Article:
Omega-3 Fatty Acids Have Potent Effects On Risk For Heart Disease


Nov 18, 2007


When you eat a meal, in particular one with fat, the fat in your blood (triglycerides) are elevated. The extent triglycerides are elevated after a meal is a major risk factor for cardiovascular disease. Thus, strategies to reduce this elevation in triglycerides are beneficial on heart health. Two strategies that can reduce triglycerides are exercise and omega-3 fats. This study examined the individual and combined effects of exercise and omega-3 supplementation. Subjects completed 4 trials and their triglyceride response to a fat-rich meal was assessed: control (no exercise and no omega 3), exercise (1 h of exercise 12 hours before the meal), omega-3 fat supplementation (4 g/day for 3 wk), and a combination of exercise and omega 3. Exercise alone reduced the total triglyceride response by 40%, omega 3 fat alone by 42%, and the combined effects of exercise and omega 3 fat reduced triglycerides by a remarkable 58%. The study shows an additive effect of exercise and omega 3 fat on reducing a strong risk factor for chronic disease. The dose of omega 3 was relatively low and provides a relatively simple strategy to protect against heart disease.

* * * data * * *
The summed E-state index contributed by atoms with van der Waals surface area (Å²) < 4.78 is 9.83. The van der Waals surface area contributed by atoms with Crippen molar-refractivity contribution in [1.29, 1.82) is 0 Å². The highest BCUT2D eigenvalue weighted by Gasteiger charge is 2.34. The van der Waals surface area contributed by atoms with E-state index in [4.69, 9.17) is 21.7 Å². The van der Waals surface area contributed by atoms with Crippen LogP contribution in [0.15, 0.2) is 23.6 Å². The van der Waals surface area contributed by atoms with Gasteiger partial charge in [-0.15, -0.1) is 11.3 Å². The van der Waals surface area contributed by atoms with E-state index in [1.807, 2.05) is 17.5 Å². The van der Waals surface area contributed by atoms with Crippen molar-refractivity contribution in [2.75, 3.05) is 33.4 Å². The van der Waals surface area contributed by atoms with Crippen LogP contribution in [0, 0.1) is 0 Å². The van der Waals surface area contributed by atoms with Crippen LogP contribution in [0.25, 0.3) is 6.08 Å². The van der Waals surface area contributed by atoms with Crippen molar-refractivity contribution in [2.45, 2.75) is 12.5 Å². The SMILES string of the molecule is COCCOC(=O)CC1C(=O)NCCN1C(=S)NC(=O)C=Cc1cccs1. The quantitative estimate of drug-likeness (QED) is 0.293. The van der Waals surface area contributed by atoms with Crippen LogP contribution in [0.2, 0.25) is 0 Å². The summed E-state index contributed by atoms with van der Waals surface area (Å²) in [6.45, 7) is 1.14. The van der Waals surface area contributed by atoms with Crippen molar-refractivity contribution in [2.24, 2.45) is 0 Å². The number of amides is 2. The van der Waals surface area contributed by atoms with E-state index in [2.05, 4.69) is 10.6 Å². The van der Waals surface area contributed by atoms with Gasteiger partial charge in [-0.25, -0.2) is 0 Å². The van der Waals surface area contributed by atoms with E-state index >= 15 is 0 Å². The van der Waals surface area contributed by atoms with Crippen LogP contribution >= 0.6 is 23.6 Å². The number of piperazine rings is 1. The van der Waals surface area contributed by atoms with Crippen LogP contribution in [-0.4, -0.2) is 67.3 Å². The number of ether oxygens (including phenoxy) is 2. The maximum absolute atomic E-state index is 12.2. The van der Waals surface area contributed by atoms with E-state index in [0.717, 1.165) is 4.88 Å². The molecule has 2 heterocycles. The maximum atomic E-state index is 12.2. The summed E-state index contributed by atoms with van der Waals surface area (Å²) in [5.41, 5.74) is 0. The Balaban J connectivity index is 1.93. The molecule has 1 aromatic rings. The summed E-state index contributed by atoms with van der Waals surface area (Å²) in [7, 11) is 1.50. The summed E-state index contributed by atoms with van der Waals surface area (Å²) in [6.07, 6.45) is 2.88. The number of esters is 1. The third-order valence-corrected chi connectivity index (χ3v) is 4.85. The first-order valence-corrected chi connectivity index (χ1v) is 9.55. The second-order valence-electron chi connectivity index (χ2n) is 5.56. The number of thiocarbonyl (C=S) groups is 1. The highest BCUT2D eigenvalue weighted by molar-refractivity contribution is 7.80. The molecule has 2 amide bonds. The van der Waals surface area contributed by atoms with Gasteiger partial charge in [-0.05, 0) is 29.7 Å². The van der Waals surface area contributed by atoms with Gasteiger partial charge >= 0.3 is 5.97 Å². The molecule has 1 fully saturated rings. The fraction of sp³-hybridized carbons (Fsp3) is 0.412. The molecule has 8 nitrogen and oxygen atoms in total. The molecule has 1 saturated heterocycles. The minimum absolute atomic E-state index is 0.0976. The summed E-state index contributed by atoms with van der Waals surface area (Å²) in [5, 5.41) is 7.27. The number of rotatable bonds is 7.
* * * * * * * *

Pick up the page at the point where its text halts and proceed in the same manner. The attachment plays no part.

Smith BK, Sun GY, Donahue OM, Thomas TR. Exercise plus n-3 fatty acids: additive effect on postprandial lipemia. Metabolism. 2004 Oct;53(10):1365-71.


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